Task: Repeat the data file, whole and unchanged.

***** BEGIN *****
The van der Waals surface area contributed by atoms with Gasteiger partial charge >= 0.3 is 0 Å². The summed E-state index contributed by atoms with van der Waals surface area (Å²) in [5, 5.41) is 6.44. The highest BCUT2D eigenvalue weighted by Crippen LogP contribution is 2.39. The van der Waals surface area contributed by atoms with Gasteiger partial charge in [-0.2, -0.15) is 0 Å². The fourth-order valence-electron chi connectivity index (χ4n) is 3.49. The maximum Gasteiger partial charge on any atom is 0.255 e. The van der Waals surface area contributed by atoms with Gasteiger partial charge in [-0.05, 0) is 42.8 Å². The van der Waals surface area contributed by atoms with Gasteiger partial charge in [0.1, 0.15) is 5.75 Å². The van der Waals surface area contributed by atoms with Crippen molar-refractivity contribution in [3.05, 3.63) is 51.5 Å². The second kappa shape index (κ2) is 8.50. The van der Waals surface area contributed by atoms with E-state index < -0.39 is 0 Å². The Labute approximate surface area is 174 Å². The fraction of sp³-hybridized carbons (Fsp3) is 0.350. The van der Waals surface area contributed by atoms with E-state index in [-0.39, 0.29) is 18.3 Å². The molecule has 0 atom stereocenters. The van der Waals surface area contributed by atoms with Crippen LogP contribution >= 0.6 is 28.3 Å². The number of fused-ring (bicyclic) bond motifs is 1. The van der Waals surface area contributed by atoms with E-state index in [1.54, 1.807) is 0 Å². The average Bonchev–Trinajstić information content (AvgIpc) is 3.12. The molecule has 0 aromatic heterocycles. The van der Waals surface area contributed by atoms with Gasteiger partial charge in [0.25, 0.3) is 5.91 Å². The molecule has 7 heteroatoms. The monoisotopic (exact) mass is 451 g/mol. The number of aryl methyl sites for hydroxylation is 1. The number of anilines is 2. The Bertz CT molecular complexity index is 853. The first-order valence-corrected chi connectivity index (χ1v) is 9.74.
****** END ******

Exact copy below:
The van der Waals surface area contributed by atoms with Gasteiger partial charge >= 0.3 is 0 Å². The summed E-state index contributed by atoms with van der Waals surface area (Å²) in [5, 5.41) is 6.44. The highest BCUT2D eigenvalue weighted by Crippen LogP contribution is 2.39. The van der Waals surface area contributed by atoms with Gasteiger partial charge in [-0.2, -0.15) is 0 Å². The fourth-order valence-electron chi connectivity index (χ4n) is 3.49. The maximum Gasteiger partial charge on any atom is 0.255 e. The van der Waals surface area contributed by atoms with Gasteiger partial charge in [-0.05, 0) is 42.8 Å². The van der Waals surface area contributed by atoms with Gasteiger partial charge in [0.1, 0.15) is 5.75 Å². The van der Waals surface area contributed by atoms with Crippen molar-refractivity contribution in [3.05, 3.63) is 51.5 Å². The second kappa shape index (κ2) is 8.50. The van der Waals surface area contributed by atoms with E-state index < -0.39 is 0 Å². The Labute approximate surface area is 174 Å². The fraction of sp³-hybridized carbons (Fsp3) is 0.350. The van der Waals surface area contributed by atoms with E-state index in [-0.39, 0.29) is 18.3 Å². The molecule has 0 atom stereocenters. The van der Waals surface area contributed by atoms with Crippen LogP contribution >= 0.6 is 28.3 Å². The number of fused-ring (bicyclic) bond motifs is 1. The van der Waals surface area contributed by atoms with E-state index in [1.54, 1.807) is 0 Å². The average Bonchev–Trinajstić information content (AvgIpc) is 3.12. The molecule has 0 aromatic heterocycles. The van der Waals surface area contributed by atoms with Gasteiger partial charge in [0.25, 0.3) is 5.91 Å². The molecule has 7 heteroatoms. The monoisotopic (exact) mass is 451 g/mol. The number of aryl methyl sites for hydroxylation is 1. The number of anilines is 2. The Bertz CT molecular complexity index is 853. The first-order valence-corrected chi connectivity index (χ1v) is 9.74.